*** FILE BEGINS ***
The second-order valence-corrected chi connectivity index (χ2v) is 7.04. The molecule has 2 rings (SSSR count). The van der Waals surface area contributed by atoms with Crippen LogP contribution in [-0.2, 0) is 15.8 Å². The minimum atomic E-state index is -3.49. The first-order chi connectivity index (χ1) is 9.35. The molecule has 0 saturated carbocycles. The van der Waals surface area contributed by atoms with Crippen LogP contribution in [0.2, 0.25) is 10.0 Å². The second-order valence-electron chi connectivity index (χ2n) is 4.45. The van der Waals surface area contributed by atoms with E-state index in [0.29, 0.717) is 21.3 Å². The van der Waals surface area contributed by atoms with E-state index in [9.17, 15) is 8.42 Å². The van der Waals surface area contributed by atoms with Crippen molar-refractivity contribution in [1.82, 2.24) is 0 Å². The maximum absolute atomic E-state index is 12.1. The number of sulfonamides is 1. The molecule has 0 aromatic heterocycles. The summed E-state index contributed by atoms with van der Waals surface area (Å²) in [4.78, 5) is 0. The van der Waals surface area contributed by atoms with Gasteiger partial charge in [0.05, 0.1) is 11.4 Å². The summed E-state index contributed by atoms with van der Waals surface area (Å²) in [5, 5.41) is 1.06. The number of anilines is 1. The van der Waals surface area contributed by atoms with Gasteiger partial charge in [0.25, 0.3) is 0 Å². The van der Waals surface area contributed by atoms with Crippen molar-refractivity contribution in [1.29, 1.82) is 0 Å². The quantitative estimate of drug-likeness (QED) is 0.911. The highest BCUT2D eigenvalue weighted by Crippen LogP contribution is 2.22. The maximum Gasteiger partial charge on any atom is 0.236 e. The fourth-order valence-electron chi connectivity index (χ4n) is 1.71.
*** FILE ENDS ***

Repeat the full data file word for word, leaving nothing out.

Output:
The second-order valence-corrected chi connectivity index (χ2v) is 7.04. The molecule has 2 rings (SSSR count). The van der Waals surface area contributed by atoms with Crippen LogP contribution in [-0.2, 0) is 15.8 Å². The minimum atomic E-state index is -3.49. The first-order chi connectivity index (χ1) is 9.35. The molecule has 0 saturated carbocycles. The van der Waals surface area contributed by atoms with Crippen LogP contribution in [0.2, 0.25) is 10.0 Å². The second-order valence-electron chi connectivity index (χ2n) is 4.45. The van der Waals surface area contributed by atoms with E-state index in [0.29, 0.717) is 21.3 Å². The van der Waals surface area contributed by atoms with E-state index in [9.17, 15) is 8.42 Å². The van der Waals surface area contributed by atoms with Crippen molar-refractivity contribution in [1.82, 2.24) is 0 Å². The maximum absolute atomic E-state index is 12.1. The number of sulfonamides is 1. The molecule has 0 aromatic heterocycles. The summed E-state index contributed by atoms with van der Waals surface area (Å²) in [4.78, 5) is 0. The van der Waals surface area contributed by atoms with Gasteiger partial charge in [0.05, 0.1) is 11.4 Å². The summed E-state index contributed by atoms with van der Waals surface area (Å²) in [5, 5.41) is 1.06. The number of anilines is 1. The van der Waals surface area contributed by atoms with Gasteiger partial charge in [0.25, 0.3) is 0 Å². The van der Waals surface area contributed by atoms with Crippen molar-refractivity contribution in [1.29, 1.82) is 0 Å². The quantitative estimate of drug-likeness (QED) is 0.911. The highest BCUT2D eigenvalue weighted by Crippen LogP contribution is 2.22. The maximum Gasteiger partial charge on any atom is 0.236 e. The fourth-order valence-electron chi connectivity index (χ4n) is 1.71.